I. Jungmin Choi Joins the EBG Immigration Law Group
We are pleased to announce that Ms. Jungmin Choihas joined the National Immigration Law group as an Associate in our Newark office. Ms. Choi concentrates her practice on employment-based immigration law, and has more than six years’ experience advising employers in a variety of industries on: (a) business-related immigration matters involving the recruitment, hiring, transfer and retention of foreign nationals in the United States; (b) obtaining nonimmigrant visas and permanent residence for foreign nationals working in the United States; and (c) employer sanctions and record-keeping under various regulations (Immigration Reform and Control Act (Form I-9), H-1B Public Inspection files, etc.).
II. DHS Issues New Worksite Enforcement Guidelines
On April 30, 2009, the Department of Homeland Security (DHS) issued new worksite enforcement guidelines. According to these guidelines, future DHS worksite enforcement will focus more on criminal prosecution of businesses and their owners who hire undocumented workers and less on workplace raids to round up these undocumented workers.
According to the DHS, agents now are instructed to “?…obtain indictments, criminal arrest or search warrants, or a commitment from a U.S. Attorney’s Office to prosecute the targeted employer, before arresting employees for civil immigration violations at a worksite.” Agents also have been instructed to use civil fines and debarment from federal contracts to “penalize and deter illegal employment.” According DHS statistics, of more than 6,000 arrests related to worksite enforcement last year, only 135 of those arrested were employers. The DHS plans to exponentially increase the number of management arrests in 2009.
The new worksite enforcement guidelines serve as yet another stark reminder of the importance of worksite compliance in the current regulatory environment. As we have reported, the DHS has taken a very hard line with employers that fail to comply with the laws relating to worksite enforcement. Under DHS regulations, improperly completed Form I-9s can be considered reckless disregard of these laws and thus constructive knowledge of the employment of undocumented workers. For this reason, it is important that all employers address these worksite compliance issues as part of their overall risk management program.
III. Obama Administration Delays Implementation of Federal Acquisition Regulation Requiring Use of E-Verify
On April 17, 2009, the Department of Defense, General Services Administration, and National Aeronautics and Space Administration announced that they have agreed to delay the applicability date of the Federal Acquisition Regulation requiring federal government contractors to use E-Verify to June 30, 2009. This announcement permits the Obama Administration to more thoroughly review the rule and extends the applicability date of this E-Verify rule from May 21, 2009.
IV. Senators Durbin and Grassley Introduce H-1B and L-1 Visa Reform Act
On April 23, 2009, Majority Leader Richard Durbin, Democrat from Illinois, and Senator Chuck Grassley, Republican from Iowa, introduced the “H-1B and L-1 Visa Reform Act” (the “Bill”). The Bill would, among other things, require the following:
- All employers who want to hire an H-1B worker first would make a good-faith attempt to recruit a qualified American worker.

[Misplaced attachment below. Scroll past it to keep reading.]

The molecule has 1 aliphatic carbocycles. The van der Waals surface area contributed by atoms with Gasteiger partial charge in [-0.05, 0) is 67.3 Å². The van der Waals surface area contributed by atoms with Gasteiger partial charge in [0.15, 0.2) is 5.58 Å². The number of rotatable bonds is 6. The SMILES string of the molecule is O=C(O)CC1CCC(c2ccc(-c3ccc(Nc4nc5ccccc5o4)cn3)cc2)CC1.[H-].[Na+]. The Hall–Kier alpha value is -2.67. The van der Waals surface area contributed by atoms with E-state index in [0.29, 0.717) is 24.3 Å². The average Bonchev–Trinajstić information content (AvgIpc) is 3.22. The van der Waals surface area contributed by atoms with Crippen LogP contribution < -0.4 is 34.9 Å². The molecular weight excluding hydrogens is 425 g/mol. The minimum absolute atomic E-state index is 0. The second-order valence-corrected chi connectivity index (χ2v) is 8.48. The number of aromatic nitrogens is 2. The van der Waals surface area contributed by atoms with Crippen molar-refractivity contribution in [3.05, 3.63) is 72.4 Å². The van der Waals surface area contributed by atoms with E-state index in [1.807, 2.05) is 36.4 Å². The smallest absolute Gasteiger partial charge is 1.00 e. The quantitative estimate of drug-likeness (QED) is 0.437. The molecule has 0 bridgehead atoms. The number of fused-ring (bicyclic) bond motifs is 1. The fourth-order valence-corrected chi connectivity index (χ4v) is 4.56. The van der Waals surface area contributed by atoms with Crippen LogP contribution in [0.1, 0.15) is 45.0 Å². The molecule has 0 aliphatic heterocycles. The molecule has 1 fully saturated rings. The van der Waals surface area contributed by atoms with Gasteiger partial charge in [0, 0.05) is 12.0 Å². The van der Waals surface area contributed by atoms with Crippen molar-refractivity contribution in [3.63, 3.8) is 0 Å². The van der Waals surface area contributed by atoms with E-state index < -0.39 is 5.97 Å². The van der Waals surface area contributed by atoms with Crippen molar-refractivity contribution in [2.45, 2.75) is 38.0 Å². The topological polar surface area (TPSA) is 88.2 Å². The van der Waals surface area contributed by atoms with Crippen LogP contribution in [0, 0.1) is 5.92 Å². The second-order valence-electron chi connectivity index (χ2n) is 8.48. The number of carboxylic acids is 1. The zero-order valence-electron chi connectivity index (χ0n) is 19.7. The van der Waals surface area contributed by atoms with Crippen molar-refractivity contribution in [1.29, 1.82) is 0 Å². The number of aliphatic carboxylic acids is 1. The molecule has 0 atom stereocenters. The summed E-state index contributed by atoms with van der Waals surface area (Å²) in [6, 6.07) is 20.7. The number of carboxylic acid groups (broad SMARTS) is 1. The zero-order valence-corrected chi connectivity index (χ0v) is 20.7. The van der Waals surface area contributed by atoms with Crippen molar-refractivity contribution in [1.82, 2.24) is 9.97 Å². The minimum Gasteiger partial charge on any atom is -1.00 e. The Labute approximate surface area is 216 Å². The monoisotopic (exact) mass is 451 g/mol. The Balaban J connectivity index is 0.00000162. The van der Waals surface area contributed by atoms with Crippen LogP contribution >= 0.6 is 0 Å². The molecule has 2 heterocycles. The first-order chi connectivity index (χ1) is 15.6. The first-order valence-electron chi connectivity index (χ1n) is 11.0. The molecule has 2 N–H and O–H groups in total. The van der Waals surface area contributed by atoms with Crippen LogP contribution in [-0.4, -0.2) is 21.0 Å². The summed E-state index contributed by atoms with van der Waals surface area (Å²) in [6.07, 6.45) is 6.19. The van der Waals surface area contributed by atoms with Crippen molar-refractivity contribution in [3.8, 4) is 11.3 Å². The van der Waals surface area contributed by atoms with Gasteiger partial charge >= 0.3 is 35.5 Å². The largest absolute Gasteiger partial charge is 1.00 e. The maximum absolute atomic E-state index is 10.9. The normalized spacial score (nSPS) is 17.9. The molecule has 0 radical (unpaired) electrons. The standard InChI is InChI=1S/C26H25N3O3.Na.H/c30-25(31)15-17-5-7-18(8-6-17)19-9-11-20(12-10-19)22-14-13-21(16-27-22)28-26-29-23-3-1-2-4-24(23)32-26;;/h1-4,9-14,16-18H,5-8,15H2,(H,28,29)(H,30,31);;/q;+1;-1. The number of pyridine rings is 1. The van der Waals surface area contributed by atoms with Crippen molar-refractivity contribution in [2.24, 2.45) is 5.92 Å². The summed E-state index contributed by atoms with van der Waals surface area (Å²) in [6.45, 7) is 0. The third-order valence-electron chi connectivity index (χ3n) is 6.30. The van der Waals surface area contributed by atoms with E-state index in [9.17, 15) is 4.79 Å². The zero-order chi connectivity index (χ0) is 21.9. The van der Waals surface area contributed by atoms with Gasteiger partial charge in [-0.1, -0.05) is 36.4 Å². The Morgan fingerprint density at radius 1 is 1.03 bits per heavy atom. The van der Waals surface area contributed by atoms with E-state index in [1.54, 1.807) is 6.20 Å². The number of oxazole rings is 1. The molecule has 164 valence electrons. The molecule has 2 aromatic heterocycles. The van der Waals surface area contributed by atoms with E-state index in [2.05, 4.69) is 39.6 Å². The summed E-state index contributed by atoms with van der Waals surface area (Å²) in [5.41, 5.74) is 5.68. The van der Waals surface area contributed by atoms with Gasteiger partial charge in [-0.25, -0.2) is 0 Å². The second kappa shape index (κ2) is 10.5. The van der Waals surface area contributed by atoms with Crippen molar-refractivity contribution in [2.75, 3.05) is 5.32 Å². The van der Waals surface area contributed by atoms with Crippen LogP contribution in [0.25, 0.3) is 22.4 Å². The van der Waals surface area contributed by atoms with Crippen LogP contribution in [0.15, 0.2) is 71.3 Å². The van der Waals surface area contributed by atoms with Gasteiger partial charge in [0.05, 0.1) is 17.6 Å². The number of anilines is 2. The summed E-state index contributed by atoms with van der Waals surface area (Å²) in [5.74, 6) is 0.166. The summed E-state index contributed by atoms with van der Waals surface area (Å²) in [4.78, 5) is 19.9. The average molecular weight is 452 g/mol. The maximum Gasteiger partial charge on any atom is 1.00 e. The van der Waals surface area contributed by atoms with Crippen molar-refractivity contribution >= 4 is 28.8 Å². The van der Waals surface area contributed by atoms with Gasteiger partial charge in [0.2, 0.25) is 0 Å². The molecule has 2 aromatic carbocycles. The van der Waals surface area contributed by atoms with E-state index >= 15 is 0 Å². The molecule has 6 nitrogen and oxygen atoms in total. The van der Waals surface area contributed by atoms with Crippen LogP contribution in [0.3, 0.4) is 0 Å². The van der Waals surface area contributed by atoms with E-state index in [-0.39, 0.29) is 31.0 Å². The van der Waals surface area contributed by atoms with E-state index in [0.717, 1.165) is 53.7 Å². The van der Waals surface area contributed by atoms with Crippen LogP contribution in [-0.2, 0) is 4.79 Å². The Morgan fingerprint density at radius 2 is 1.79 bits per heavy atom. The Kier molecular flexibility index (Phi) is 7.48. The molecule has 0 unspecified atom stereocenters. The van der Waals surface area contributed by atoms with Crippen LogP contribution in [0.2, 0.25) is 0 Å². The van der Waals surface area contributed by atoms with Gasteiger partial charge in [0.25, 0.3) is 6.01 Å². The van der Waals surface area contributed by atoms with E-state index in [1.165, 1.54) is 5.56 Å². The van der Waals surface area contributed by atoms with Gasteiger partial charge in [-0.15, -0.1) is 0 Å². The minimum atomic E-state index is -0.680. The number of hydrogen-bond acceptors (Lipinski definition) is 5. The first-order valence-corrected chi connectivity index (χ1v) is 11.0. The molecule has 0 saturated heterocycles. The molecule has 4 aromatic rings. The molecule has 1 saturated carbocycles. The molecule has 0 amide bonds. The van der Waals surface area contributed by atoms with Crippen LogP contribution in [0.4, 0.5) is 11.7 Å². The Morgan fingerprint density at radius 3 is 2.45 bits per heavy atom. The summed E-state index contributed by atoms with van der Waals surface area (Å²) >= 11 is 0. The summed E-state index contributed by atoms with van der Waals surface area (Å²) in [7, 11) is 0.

- Employers could not employ any H-1B worker to displace a qualified American worker.
- Employers could not place “H-1B only” ads and would be barred from hiring additional H-1B and L-1 workers if more than 50% of their employees are H-1B and L-1 visa holders.
In addition, the Bill would give the government more authority to conduct employer investigations and streamline the investigative process. Specifically, it would empower the U.S. Department of Labor (DOL) to do the following:
- Initiate investigations without a complaint and without the DOL Secretary’s personal authorization.
- Review H-1B applications for fraud and conduct random audits of any company that uses the H-1B program.
- Conduct mandatory annual audits of companies who employ large numbers of H-1B workers.
Finally, the Bill would institute a number of changes to the L-1 visa program, including establishing for the first time a process to investigate, audit and penalize L-1 visa abuses.
V. Second Circuit Overturns Two Decisions Finding Medical Residents Subject to FICA
The U.S. Court of Appeals for the Second Circuit has reversed two New York federal district courts that held that medical residents are “categorically ineligible” for Federal Insurance Contributions Act (FICA) tax exemptions for students. See United States v. Memorial Sloan-Kettering Cancer Center, No. 07-0926 (2d Cir. Mar. 25, 2009).
The two cases raised the issue of whether postgraduate medical residents can invoke the FICA exemption for students. In each case, the district court ruled, as a matter of law, that postgraduate medical residency programs are not schools and that medical residents are not students.
In the decision, Judge Peter V. Hall wrote that Congress has not defined the term ‘student’ so there was no basis for the lower court’s conclusion that a postgraduate doctor could never be eligible for the exception. After extensively reviewing the legislative history, the Second Circuit concluded:
“We agree with the Sixth, Seventh, and Eleventh Circuits that the statue is unambiguous and that whether medical residents are ‘students’ and the Hospitals ‘schools’ is a question of fact, not a question of law,” “?… [T]he Hospitals do not urge us to adopt an unusual or strained interpretation of the statutory text. They seek only the opportunity to prove, through the introduction of evidence, that their residents come within the terms of the text.”
The Second Circuit reversed and remanded for further fact finding on these issues.